Australia has become one of my favourite places in the world to look out for new and exciting bands. From alien overlords such as Portal to fresh faces of progressive metal like Caligula’s Horse, there is a pallet of sounds to be found on the Lucky Country. However, there is a special label that has gained recognition for finding and delivering some of the most unique albums I’ve heard in recent years: Art as Catharsis.
Psychedelic drone music with eastern influences (Ḥashshāshīn), John Zorn worship jazzgrind (Kurushimi (苦しみ)) or experimental hardcore madness (Tired Minds), Art as Catharsis has … Read more
Big|Brave is a Montréalais doom-leaning experimental rock trio, and they’re releasing their latest full-length, Ardor, on September fifteen. With only three tracks, the album manages to go on for almost forty-five minutes. Their sound is overwhelmingly huge and hopelessly, crawlingly slow, yet Robin’s voice, at the forefront of the music, sounds fragile and vulnerable. This apparent dichotomy moulds Big|Brave’s sound into something rather unique. The desolate songs are really drawn out and quite uneventful, but so emotionally crushing it’s terrifying. With only two guitars and a drumkit – and a voice –, Big|Brave are able to craft some of … Read more
The Icelandic entity Seiðlæti recently released their debut album, Þagnarþulur. The folk music duo – Uni and Reynir – interprets there seventeen poems with minimalistic, ritualistic percussions conveyed by a total of six musicians. Right off the bat, I have to draw some easy comparison between Uni’s voice and world-famous Icelandic singer Björk. Both voices share some timbral similarities, especially when referring to the less experimental, folk side of the latter. Maybe it’s the inherent sonority of íslenska that bring the two closer in my head, but whether that is the case or not, I want you to know … Read more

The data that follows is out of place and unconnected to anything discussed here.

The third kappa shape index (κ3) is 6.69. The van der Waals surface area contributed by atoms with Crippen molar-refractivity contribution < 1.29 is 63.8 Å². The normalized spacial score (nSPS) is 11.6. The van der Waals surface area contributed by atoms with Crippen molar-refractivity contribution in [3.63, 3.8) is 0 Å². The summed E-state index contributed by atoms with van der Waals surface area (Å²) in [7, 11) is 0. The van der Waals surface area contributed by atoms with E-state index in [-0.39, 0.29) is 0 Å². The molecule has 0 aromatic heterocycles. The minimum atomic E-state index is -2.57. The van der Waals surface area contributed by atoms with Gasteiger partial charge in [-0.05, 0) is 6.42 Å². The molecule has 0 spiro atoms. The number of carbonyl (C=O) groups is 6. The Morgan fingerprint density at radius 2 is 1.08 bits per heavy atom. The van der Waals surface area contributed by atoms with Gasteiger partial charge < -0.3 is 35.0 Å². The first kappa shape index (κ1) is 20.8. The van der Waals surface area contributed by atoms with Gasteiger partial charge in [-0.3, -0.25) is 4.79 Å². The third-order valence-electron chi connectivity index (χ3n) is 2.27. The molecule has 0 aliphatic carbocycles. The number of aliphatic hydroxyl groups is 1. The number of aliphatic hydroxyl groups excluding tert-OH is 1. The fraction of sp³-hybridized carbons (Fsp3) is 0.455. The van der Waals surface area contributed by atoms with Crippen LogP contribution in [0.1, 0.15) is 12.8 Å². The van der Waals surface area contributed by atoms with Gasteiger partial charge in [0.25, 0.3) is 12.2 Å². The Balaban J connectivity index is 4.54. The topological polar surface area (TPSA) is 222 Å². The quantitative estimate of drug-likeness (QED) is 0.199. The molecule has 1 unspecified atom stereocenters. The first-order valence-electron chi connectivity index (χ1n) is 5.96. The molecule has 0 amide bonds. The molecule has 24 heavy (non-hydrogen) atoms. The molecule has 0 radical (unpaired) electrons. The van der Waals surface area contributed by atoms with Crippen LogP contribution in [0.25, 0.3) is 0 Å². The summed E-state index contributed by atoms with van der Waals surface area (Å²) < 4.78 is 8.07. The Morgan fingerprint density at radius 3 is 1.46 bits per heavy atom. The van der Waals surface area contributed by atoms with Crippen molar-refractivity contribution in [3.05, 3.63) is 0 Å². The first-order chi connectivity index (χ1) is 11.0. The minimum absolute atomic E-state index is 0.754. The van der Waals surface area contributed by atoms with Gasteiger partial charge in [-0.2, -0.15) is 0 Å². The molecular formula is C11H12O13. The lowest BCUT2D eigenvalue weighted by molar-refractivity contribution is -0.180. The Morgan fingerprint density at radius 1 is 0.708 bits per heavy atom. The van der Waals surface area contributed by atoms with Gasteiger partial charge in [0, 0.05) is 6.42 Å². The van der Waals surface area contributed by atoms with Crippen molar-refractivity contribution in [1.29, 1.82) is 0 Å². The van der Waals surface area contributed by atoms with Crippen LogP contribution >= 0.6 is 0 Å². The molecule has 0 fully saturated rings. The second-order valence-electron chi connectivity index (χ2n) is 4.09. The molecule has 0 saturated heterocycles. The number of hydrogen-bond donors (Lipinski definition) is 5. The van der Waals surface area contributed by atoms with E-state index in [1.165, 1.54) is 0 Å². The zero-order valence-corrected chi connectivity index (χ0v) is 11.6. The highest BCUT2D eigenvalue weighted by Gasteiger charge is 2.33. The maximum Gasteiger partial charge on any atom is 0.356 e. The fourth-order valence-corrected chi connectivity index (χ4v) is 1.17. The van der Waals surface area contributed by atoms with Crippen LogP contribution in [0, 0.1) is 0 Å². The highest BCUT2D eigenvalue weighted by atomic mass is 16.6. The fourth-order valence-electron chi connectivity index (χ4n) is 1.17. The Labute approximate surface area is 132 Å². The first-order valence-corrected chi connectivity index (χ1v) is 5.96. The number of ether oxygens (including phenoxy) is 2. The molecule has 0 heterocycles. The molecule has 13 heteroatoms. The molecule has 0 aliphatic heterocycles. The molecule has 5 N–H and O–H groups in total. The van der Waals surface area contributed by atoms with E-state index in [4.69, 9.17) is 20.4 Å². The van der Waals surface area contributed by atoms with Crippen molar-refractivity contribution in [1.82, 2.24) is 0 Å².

Gravetemple‘s newest barrage of sound, Áthatolhatatlan félelmek (English title: Impassable Fears), comes out on June second. This experimental, droning, and abstract death metal album consists of Hungarian chants screamed through a musical haze consisting of mostly low-register notes, uncertain rhythmics, and absent melodies. If you want a more imaged comparison, I’d say it’s like listening to Portal underwater. Áthatolhatatlan félelmek is really an odd but entrancing release. It’s relatively short, the meat of it being concentrated in three songs – ‘A szarka’, ‘Elavúlt földbolygó’, and ‘Áthatolhatatlan félelmek’ -, making up around twenty-seven minutes, and the three other tracks … Read more
Danish and American bands LLNN and Wovoka unite on a split album regrouping the former band’s part, Marks, and the latter’s, Traces. The synth-tinged blackened doom of LLNN is perfect for a soundtrack to pessimistic futurism, with its slow, droning, and heavy riffs atop which the singer screams his wrath. The six tracks of this first side make up a little less than twenty minutes, the same as Wovoka’s single song, ‘Traces’. While I was unfamiliar with the Denmark armada, Wovoka’s latest album, Saros, stuck with me as an example in post-metal. They’ve put yet another badge … Read more
Dreare is an instrumental post-metal band from the Czech Republic, whom I was introduced to last year when Dave covered them in a One Sentence Review. Being a fan of instrumental metal I decided to check them out, and i’m glad I did!
The trio’s debut album, Blank and Forward, is full of subtleties and nuances. Reverb and feedback are used heavily, making the music sound raw and natural. The lack of complexity in the music also helps accentuate this, as you’re paying just as much attention to the space in between notes, as you are the … Read more
The first thing we realize upon setting foot in Deathtrip’s personal hell is that this album contains something reminiscent of the great black metal records of the 90s. Riff-wise and sound-wise, it definitely sounds up to date, but its primitiveness and immediacy surely recaptures some of the old magic of the genre’s origin.
After a brief intro, we are taken aback by the razor-sharp riffing of the ‘Flag of Betrayal’. Aldrahn’s performance is definitely a highlight (as is in every song), his versatility and charisma give him a primary role, driving the listener through his own uninhabited and inhospitable … Read more